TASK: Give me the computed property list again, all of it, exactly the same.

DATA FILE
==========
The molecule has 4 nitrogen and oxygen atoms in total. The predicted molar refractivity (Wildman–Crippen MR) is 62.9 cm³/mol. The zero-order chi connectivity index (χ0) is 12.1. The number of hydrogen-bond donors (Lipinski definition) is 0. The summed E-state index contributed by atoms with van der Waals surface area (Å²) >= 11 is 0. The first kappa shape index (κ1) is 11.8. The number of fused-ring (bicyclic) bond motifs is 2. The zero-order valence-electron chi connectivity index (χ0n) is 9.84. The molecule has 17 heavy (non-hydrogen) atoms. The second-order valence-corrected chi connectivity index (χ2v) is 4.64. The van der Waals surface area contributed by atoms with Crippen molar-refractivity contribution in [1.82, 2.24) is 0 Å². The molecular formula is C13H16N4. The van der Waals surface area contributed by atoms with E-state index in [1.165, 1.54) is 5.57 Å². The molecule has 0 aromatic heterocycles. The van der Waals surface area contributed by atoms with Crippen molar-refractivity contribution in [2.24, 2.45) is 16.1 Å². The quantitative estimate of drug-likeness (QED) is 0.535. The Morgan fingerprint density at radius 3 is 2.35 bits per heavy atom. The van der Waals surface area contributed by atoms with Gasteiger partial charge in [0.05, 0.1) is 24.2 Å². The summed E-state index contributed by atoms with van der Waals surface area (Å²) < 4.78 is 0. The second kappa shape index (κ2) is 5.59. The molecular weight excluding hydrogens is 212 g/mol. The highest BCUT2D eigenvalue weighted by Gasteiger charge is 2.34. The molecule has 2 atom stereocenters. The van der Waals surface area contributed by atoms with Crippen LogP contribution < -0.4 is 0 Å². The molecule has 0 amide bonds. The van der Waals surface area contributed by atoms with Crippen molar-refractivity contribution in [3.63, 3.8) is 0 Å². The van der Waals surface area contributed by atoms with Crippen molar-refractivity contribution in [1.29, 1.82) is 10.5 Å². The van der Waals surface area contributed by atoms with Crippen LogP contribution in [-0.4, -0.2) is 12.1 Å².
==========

The molecule has 4 nitrogen and oxygen atoms in total. The predicted molar refractivity (Wildman–Crippen MR) is 62.9 cm³/mol. The zero-order chi connectivity index (χ0) is 12.1. The number of hydrogen-bond donors (Lipinski definition) is 0. The summed E-state index contributed by atoms with van der Waals surface area (Å²) >= 11 is 0. The first kappa shape index (κ1) is 11.8. The number of fused-ring (bicyclic) bond motifs is 2. The zero-order valence-electron chi connectivity index (χ0n) is 9.84. The molecule has 17 heavy (non-hydrogen) atoms. The second-order valence-corrected chi connectivity index (χ2v) is 4.64. The van der Waals surface area contributed by atoms with Crippen molar-refractivity contribution in [1.82, 2.24) is 0 Å². The molecular formula is C13H16N4. The van der Waals surface area contributed by atoms with E-state index in [1.165, 1.54) is 5.57 Å². The molecule has 0 aromatic heterocycles. The van der Waals surface area contributed by atoms with Crippen molar-refractivity contribution in [2.24, 2.45) is 16.1 Å². The quantitative estimate of drug-likeness (QED) is 0.535. The Morgan fingerprint density at radius 3 is 2.35 bits per heavy atom. The van der Waals surface area contributed by atoms with Gasteiger partial charge in [0.05, 0.1) is 24.2 Å². The summed E-state index contributed by atoms with van der Waals surface area (Å²) < 4.78 is 0. The second kappa shape index (κ2) is 5.59. The molecular weight excluding hydrogens is 212 g/mol. The highest BCUT2D eigenvalue weighted by Gasteiger charge is 2.34. The molecule has 2 atom stereocenters. The van der Waals surface area contributed by atoms with Crippen LogP contribution < -0.4 is 0 Å². The molecule has 0 amide bonds. The van der Waals surface area contributed by atoms with Crippen molar-refractivity contribution in [3.63, 3.8) is 0 Å². The van der Waals surface area contributed by atoms with Crippen molar-refractivity contribution in [1.29, 1.82) is 10.5 Å². The van der Waals surface area contributed by atoms with Crippen LogP contribution in [-0.4, -0.2) is 12.1 Å².